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Pick for top NY prosecutor won't withdraw from Trump matters

WASHINGTON – President Donald Trump’s pick to be the top federal prosecutor in Manhattan won't say whether he would withdraw from overseeing matters related to Trump in his current job, as Securities and Exchange Commission chairman, or if confirmed as U.S. attorney.

Jay Clayton repeatedly told Democrats on the House Financial Services Committee on Thursday that his nomination to head the Southern District of New York was “entirely my idea.” He said Trump and Attorney General William Barr were “made aware” of his interest in the job during the weekend of June 12, a week before the Justice Department abruptly announced that the current U.S. attorney at that office, Geoffrey Berman, would be stepping down.

Berman, who has investigated some of Trump’s associates, refused to leave until Trump fired him.

Under questioning from Democrats, Clayton pledged to be independent as U.S. attorney but would not commit to stepping aside from matters related to Trump or his associates. Clayton would not say whether he had talked to anyone at Trump’s organization or in his family about the nomination. He declined to discuss how many times he’s played golf with the president or whether they discussed SEC business while playing.

“This is not a confirmation hearing, I am here as the chair of the SEC,” he told Rep. Sylvia Garcia, D-Texas. Under her questioning, Clayton declined to say whether he had approached Trump and Barr about the job or whether they had approached him.

The scrutiny of the nomination — and Berman’s firing — comes as the House investigates Barr and whether his department has become overtly politicized under Trump.

New York Rep. Carolyn Maloney, who leads the House Oversight and Reform Committee, asked Clayton several times if he would recuse himself from matters related to Trump if he were confirmed as U.S. attorney. He would only say he was committed to independence.

“Mr. Berman’s firing was very suspicious and raises a lot of questions about whether the president is interfering in ongoing investigations,” Maloney said.

Similarly, Clayton declined to commit to recusing himself from current SEC matters related to Trump, which came during a back-and-forth with California Rep. Maxine Waters, who heads the House Financial Services Committee.

Clayton said the conversations about the job arose as he was eager to leave Washington. He declined to say whether he was aware that Berman didn’t want to leave his job.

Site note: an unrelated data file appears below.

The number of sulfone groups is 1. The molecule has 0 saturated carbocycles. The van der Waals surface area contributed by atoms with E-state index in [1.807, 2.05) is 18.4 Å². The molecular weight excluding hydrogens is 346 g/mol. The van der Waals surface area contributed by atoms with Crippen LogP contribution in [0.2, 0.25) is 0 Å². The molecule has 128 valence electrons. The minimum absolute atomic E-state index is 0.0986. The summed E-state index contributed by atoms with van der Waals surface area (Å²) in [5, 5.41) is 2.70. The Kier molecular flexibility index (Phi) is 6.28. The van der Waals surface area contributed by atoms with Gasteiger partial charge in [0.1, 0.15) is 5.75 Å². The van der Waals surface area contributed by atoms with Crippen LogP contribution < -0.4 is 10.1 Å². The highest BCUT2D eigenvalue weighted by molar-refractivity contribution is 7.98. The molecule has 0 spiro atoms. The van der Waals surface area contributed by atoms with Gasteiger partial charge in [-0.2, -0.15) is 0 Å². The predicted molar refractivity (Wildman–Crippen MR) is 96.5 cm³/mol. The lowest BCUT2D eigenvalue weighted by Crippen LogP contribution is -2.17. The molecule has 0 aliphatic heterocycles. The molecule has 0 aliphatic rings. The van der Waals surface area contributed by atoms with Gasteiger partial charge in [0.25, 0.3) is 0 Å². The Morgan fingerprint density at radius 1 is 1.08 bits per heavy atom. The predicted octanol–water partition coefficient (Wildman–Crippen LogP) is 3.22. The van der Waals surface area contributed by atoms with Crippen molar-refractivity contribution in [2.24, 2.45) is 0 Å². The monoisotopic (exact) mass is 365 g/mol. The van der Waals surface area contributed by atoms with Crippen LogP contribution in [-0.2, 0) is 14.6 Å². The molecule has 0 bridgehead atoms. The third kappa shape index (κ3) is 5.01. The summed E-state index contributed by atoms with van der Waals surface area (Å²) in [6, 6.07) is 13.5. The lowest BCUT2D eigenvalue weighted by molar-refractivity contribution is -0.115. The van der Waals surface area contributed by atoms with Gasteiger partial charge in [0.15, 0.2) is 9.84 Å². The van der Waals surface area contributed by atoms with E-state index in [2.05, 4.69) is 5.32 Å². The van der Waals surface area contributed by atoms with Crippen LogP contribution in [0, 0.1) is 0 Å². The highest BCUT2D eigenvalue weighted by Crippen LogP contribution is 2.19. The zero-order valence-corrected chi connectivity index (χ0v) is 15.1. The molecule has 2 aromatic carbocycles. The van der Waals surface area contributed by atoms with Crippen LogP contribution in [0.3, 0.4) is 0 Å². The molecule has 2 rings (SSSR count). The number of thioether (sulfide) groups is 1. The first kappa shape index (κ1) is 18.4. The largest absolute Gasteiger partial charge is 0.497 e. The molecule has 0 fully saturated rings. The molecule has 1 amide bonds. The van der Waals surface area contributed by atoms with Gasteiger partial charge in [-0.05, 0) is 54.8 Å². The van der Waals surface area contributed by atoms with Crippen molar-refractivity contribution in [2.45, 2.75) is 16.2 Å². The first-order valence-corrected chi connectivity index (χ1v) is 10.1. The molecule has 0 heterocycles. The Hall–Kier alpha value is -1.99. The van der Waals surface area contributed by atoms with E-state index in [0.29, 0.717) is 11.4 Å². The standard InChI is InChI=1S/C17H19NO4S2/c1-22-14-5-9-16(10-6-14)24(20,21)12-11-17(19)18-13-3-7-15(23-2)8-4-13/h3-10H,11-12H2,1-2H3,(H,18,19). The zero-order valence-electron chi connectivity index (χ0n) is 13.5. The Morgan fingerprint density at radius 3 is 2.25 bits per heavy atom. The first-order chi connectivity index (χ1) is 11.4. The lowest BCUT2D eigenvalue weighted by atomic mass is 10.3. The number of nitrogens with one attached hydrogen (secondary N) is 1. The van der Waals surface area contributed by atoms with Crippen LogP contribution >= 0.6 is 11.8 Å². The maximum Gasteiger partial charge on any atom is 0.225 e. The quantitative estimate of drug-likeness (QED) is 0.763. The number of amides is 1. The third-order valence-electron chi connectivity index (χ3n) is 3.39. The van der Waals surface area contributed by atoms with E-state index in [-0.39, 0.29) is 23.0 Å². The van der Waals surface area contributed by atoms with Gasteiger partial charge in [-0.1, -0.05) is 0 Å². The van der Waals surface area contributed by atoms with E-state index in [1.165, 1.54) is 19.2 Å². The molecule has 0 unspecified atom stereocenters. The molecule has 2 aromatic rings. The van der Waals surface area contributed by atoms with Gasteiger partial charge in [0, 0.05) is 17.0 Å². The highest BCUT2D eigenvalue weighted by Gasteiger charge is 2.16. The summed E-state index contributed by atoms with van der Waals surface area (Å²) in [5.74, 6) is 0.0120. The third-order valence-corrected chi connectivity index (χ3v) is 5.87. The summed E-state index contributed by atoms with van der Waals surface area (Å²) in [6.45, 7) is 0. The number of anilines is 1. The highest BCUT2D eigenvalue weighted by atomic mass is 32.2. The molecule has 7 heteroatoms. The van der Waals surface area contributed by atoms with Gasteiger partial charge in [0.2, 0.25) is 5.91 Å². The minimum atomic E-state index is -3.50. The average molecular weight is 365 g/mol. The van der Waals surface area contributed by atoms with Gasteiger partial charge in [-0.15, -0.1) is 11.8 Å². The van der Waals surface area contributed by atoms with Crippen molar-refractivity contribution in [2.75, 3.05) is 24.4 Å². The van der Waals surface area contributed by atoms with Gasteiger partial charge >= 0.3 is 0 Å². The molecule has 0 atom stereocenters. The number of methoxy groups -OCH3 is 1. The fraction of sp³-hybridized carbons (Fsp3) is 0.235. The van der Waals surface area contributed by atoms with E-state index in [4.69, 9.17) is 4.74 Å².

“I need to go back to New York,” Clayton told Maloney. “This is something I have been talking about for a while, consulting with people as to whether this would make sense for me to continue in public service.” He would not say with whom he had discussed it before June.

Clayton faces an uphill path to confirmation.

Sen. Lindsey Graham, R-S.C., the chairman of the Senate Judiciary Committee and a Trump ally, said he won't proceed unless New York’s senators give their consent. But those Democrats have already rejected the nomination and say Clayton should withdraw.

The controversy over Berman’s ouster has added to some Democrats’ calls to start impeachment proceedings against Barr, a process that would face certain failure in the Senate. House Speaker Nancy Pelosi, D-Calif., on Thursday called Barr “a mess” but appeared to tamp down those calls.

“He’s contemptible, there’s no doubt about that. But at this point, let’s solve our problems by going to the polls and voting on Election Day,” Pelosi said.

One of high-profile investigations Berman was overseeing concerned the business dealings of Trump's personal lawyer, Rudy Giuliani, including whether Giuliani failed to register as a foreign agent.

Berman's office has also prosecuted a number of Trump associates, including Trump’s former personal lawyer and fixer Michael Cohen, who served a prison sentence for lying to Congress and campaign finance crimes. Cohen was recently released from a federal prison to continue serving his sentence on home confinement over coronavirus concerns.

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Associated Press writer Laurie Kellman contributed to this report.